Abstract. Finding the common roots of a set of polynomial equations is a problem that appears in many contexts and applications. Standard approaches for solving this difficult question, such as Grobner bases, border basis, triangular sets, etc. are based on polynomial reductions but their instability against numerical approximations can be critical. In this talk, we will describe a dual approach which focuses on linear functionals vanishing at the roots. We will review the properties of Truncated Normal Forms, the connexion with classical computer algebra approaches and resultants. We will also detail the dual approach in the context of optimisation problems and for analysing isolated singularities. Examples from geometric modeling, robotics and tensor decomposition will illustrate the numerical behavior of these dual methods.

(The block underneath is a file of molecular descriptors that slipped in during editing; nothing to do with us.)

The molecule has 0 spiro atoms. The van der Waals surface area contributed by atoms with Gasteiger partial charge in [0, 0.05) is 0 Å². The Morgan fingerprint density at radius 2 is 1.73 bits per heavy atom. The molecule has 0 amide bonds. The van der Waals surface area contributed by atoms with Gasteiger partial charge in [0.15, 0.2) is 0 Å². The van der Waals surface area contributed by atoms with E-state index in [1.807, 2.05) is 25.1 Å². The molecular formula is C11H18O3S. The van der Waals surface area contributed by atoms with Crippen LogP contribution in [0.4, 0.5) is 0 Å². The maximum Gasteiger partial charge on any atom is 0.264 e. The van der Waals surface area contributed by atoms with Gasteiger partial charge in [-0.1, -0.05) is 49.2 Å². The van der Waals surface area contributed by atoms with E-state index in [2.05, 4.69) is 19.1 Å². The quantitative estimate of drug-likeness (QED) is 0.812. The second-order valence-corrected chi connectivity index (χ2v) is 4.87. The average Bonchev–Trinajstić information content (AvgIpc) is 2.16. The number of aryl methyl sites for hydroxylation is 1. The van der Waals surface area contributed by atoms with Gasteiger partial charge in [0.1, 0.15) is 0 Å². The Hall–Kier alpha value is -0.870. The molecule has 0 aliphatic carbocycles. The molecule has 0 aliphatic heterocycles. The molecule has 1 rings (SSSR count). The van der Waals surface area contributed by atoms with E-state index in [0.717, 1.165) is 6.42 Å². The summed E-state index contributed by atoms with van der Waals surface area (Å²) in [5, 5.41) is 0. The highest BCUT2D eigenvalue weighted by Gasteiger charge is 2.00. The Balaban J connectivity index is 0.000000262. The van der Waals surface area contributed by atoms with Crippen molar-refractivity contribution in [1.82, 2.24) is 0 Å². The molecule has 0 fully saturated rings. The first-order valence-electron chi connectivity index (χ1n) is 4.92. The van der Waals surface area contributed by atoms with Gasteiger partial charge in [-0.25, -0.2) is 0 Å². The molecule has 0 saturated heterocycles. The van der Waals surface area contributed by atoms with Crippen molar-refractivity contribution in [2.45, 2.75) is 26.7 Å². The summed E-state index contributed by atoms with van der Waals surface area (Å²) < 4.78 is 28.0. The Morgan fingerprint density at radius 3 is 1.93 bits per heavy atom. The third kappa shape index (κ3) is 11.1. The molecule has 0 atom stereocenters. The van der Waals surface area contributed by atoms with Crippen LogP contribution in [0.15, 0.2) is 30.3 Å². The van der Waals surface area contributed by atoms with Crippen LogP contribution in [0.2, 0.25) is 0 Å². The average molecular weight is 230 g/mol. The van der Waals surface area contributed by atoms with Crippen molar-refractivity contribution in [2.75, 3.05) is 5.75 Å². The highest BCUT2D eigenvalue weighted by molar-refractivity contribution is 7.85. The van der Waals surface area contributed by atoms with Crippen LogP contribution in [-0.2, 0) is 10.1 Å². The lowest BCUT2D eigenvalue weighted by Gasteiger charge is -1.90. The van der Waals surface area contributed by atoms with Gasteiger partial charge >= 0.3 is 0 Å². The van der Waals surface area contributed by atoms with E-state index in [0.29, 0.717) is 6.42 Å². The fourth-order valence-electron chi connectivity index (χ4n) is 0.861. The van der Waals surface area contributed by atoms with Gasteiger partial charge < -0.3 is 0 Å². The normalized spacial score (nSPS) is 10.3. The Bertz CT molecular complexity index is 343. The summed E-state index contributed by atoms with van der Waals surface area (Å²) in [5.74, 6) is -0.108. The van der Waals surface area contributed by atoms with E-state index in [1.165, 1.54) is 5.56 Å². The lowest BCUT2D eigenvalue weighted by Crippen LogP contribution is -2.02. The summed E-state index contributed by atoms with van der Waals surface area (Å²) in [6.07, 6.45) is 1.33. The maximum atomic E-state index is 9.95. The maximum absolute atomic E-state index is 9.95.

Cordian Riener (Tromso, Norway) Title to be announced


Ana Romero (La Roja, Spain) Title to be announced


Pierre-Jean Spaenlehauer (Nancy, France) Dimension results for sparse systems homogenized via rational polytopes

Abstract. A classical method to compute with sparse polynomials is to homogenize them with respect to Newton polytopes, regarding them as homogeneous elements of Cartier degrees in the Cox ring of a projective toric variety. In this talk, we investigate subvarieties defined by generic polynomial systems in the Cox ring when the degrees are non-necessarily Cartier, with a view towards identifying alternative toric homogenizations that are suitable for practical computations. Joint work with Matías Bender.

Topical day: Computer Vision

October 23, 2023

Organizer: L. Busé

Topical day: Mechanism Design and Computer Algebra

October 24, 2023

Organizer: J. Schicho

Code of Conduct